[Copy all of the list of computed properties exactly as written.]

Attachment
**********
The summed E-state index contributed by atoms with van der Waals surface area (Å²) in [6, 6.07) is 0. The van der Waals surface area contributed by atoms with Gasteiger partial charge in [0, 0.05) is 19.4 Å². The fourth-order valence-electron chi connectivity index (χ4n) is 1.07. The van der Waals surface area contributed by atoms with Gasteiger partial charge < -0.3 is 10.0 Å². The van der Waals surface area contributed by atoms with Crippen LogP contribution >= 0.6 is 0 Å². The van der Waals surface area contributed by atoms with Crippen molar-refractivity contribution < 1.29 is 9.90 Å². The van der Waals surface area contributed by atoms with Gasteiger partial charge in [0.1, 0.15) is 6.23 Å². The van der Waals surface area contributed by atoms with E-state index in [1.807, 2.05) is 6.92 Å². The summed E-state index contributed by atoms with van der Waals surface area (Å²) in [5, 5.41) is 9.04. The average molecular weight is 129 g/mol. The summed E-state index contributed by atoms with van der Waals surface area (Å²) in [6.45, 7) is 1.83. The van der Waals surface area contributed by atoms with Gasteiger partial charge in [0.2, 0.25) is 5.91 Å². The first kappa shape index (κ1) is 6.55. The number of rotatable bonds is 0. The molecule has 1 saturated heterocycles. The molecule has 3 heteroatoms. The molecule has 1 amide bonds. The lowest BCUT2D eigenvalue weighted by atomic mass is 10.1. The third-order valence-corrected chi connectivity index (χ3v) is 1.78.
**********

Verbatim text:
The summed E-state index contributed by atoms with van der Waals surface area (Å²) in [6, 6.07) is 0. The van der Waals surface area contributed by atoms with Gasteiger partial charge in [0, 0.05) is 19.4 Å². The fourth-order valence-electron chi connectivity index (χ4n) is 1.07. The van der Waals surface area contributed by atoms with Gasteiger partial charge < -0.3 is 10.0 Å². The van der Waals surface area contributed by atoms with Crippen LogP contribution >= 0.6 is 0 Å². The van der Waals surface area contributed by atoms with Crippen molar-refractivity contribution < 1.29 is 9.90 Å². The van der Waals surface area contributed by atoms with Gasteiger partial charge in [0.1, 0.15) is 6.23 Å². The van der Waals surface area contributed by atoms with E-state index in [1.807, 2.05) is 6.92 Å². The summed E-state index contributed by atoms with van der Waals surface area (Å²) in [5, 5.41) is 9.04. The average molecular weight is 129 g/mol. The summed E-state index contributed by atoms with van der Waals surface area (Å²) in [6.45, 7) is 1.83. The van der Waals surface area contributed by atoms with Gasteiger partial charge in [0.2, 0.25) is 5.91 Å². The first kappa shape index (κ1) is 6.55. The number of rotatable bonds is 0. The molecule has 1 saturated heterocycles. The molecule has 3 heteroatoms. The molecule has 1 amide bonds. The lowest BCUT2D eigenvalue weighted by atomic mass is 10.1. The third-order valence-corrected chi connectivity index (χ3v) is 1.78.